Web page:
The Ocean After Nature considers the ocean as a site reflecting the ecological, cultural, political, and economic realities of a globalized world through the work of twenty artists and collectives. These internationally established and emerging artists explore new ways of representing the seascape as a means to identify and critique the various interrelated and chaotic systems of power, such as land-sea divides, the circulation of people and goods, and the vulnerabilities of our ecosystems.
Praxis School is the thematic lecture series to be hosted by TheCube Project Space in 2016. Inviting experienced professionals, we organize the lecture series into systematic courses/workshops in which the lecturers will dilate upon the subjects and thoughts they seek to share with the participants.
The first series will be delivered by Huang Sun-Quan, a renowned social activist and cultural researcher, with “Multitude: Till We Have Faces!” as the theme that runs through this series. Based on his long-term research and practice in social movements, along with the content of Multitude.asia (i.e. an image database of social movements in Asia established by him and his team), Huang will deliver a series of three-hour lectures on a monthly basis and give the participants a contextual and systematic understanding of contemporary social movements in Asia. This series is scheduled for each month of 2016, during which the participants will be requested to discuss the associated readings and organize a thematic exhibition collectively in collaboration with the lecturer. It is not only an intellectual activity but also a collective creative project.
About The Theme of the Lecture Series
By Huang Sun-Quan
Innumerable terms such as people, public, crowd, mass, multitude, and class have been created to describe social gatherings. Intellectuals and populists have shown as much enthusiasm as the top-down power deployments have done in applying these terms. Thanks to the advances in network technologies, these terms have appeared on various communications media and have been increasingly referring to the exactly opposite affairs that fall in line with the preferences of elites, minorities, and the bourgeoisie. Today, we attempt to redefine the meanings of these terms. However, our purpose is not so much to give these terms rigid definitions as to interpret them variously until they take on diverse appearances. Invoking the metaphor of plants, we are looking for the seeds of social dynamics rather than its flowers.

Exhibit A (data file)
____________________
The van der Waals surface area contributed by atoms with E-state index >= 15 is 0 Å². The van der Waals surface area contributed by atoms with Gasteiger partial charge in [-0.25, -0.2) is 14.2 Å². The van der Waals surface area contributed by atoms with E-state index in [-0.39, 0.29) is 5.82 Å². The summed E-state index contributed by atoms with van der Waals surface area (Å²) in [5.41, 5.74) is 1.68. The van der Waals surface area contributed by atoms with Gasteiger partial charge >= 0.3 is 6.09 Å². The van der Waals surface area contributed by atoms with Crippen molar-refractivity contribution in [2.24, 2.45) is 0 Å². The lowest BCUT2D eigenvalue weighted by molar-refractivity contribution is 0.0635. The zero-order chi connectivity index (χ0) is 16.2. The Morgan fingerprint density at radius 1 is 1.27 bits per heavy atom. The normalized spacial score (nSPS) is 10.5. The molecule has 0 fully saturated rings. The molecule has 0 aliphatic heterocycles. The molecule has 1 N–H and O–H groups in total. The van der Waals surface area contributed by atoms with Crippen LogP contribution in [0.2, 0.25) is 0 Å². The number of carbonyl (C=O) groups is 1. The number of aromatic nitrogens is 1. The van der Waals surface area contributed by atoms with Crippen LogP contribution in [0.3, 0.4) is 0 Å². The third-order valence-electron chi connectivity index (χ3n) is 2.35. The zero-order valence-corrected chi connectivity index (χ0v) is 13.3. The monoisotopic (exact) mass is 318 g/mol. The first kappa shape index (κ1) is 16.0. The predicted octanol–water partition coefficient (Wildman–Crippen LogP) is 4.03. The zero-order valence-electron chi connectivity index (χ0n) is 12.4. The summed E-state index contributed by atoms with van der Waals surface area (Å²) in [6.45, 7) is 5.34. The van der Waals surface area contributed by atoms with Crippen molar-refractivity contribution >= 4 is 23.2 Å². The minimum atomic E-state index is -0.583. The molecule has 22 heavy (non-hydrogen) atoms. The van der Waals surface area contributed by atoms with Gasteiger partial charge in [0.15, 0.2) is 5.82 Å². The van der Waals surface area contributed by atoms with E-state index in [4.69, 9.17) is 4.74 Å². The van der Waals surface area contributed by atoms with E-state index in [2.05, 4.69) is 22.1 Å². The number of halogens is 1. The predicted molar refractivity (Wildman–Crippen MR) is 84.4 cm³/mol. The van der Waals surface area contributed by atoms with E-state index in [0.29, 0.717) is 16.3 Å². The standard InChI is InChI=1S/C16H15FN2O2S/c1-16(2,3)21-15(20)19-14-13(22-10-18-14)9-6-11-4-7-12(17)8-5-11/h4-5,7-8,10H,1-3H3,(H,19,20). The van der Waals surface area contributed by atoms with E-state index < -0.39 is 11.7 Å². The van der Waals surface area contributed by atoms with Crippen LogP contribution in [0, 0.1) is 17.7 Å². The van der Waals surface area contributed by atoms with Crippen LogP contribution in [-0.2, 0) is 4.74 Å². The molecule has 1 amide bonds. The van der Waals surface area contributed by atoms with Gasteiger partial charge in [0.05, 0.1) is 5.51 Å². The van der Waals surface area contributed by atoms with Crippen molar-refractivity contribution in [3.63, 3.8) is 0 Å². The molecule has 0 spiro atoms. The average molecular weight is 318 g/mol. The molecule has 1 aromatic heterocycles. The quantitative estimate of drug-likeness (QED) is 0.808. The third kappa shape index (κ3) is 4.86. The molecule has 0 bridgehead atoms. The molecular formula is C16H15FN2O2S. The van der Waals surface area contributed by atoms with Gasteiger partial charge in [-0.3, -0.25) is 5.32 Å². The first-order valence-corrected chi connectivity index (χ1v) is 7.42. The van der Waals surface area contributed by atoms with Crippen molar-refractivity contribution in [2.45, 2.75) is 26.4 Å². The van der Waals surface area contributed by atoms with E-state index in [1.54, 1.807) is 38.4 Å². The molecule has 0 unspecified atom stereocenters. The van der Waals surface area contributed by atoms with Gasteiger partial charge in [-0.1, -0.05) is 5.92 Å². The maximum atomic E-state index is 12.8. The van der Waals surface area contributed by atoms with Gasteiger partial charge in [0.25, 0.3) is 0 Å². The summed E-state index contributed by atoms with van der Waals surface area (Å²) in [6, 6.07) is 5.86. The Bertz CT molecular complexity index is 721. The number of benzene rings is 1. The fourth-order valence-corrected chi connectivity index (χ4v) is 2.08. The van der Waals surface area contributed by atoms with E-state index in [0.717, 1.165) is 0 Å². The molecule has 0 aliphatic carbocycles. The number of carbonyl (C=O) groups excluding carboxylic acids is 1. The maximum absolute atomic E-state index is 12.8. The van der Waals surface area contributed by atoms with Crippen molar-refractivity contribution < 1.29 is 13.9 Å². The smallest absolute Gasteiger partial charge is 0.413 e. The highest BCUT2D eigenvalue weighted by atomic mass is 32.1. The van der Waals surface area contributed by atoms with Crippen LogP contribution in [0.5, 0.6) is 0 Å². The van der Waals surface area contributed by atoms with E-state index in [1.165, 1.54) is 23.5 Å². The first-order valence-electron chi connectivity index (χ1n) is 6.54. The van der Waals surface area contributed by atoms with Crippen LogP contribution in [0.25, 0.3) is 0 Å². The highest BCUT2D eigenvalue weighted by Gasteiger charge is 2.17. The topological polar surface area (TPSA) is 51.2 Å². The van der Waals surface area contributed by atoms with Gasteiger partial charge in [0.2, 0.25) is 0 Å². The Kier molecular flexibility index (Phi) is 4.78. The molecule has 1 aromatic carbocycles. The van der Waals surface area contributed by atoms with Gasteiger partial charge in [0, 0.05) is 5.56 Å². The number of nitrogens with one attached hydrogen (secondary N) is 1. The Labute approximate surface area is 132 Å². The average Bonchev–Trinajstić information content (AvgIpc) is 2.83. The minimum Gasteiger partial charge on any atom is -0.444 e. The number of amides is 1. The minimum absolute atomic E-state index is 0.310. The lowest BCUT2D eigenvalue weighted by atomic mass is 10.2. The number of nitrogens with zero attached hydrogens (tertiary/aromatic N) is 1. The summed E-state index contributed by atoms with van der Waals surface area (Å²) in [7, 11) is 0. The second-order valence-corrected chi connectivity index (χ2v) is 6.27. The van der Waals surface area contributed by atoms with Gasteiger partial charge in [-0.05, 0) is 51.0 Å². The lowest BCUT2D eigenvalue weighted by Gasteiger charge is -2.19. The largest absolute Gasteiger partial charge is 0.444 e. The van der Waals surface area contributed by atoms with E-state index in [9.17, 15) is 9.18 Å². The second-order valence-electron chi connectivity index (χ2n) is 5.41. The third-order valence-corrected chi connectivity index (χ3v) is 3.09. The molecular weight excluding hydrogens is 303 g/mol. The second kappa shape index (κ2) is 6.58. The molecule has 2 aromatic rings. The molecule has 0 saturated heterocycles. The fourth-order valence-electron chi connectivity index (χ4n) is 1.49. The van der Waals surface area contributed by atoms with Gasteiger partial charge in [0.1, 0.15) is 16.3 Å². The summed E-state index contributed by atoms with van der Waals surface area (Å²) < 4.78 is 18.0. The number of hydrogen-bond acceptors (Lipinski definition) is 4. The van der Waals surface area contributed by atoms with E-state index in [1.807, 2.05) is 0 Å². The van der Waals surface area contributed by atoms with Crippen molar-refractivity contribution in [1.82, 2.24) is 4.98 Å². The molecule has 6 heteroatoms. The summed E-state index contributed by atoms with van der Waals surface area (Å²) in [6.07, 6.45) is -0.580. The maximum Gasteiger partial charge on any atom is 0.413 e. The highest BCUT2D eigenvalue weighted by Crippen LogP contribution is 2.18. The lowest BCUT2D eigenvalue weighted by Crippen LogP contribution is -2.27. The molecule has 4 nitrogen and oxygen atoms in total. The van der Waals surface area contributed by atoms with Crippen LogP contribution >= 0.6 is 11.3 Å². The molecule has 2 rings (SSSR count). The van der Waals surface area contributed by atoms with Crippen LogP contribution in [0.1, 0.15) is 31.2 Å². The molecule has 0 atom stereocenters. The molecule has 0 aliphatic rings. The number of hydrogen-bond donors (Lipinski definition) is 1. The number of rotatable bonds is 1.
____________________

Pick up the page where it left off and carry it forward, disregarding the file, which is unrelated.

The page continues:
Nevertheless, what we advocate is by no means an individualistic strategy for radically changing the world, since the idea that “I will keep moving forward against all odds” represents an intricate hybridization of the neoliberalist morality and the priority over scientific R&D. Instead, we examine the questions as to how a group acquires knowledge and promotes practice through self-learning and how it develops the autonomy and ability of mobilization through its connections and interaction with other groups. Treating Asia as the point of departure, we plan to build up an archive of group interaction in the lecture series, and thereby explore the diverse appearances of multitude.
Topics and Schedule
The Trilogy of Empire: Empire, Multitude, and Commonwealth (Part I)
2-5 p.m., 23 January 2016 (Sat.)
A new type of empire has risen. Different from the Second Hundred Years’ War fought between Great Britain and France throughout the eighteenth century and the American global hegemony after the Second World War, the empire referred to in this lecture is a new form of sovereignty that restructures the subjectivity of the world and individuals. This lecture will collate the contemporary global politics and the resistant subjective agents therein by reference to Empire / Multitude / Commonwealth, the trilogy co-authored by Michael Hardt and Antonio Negri.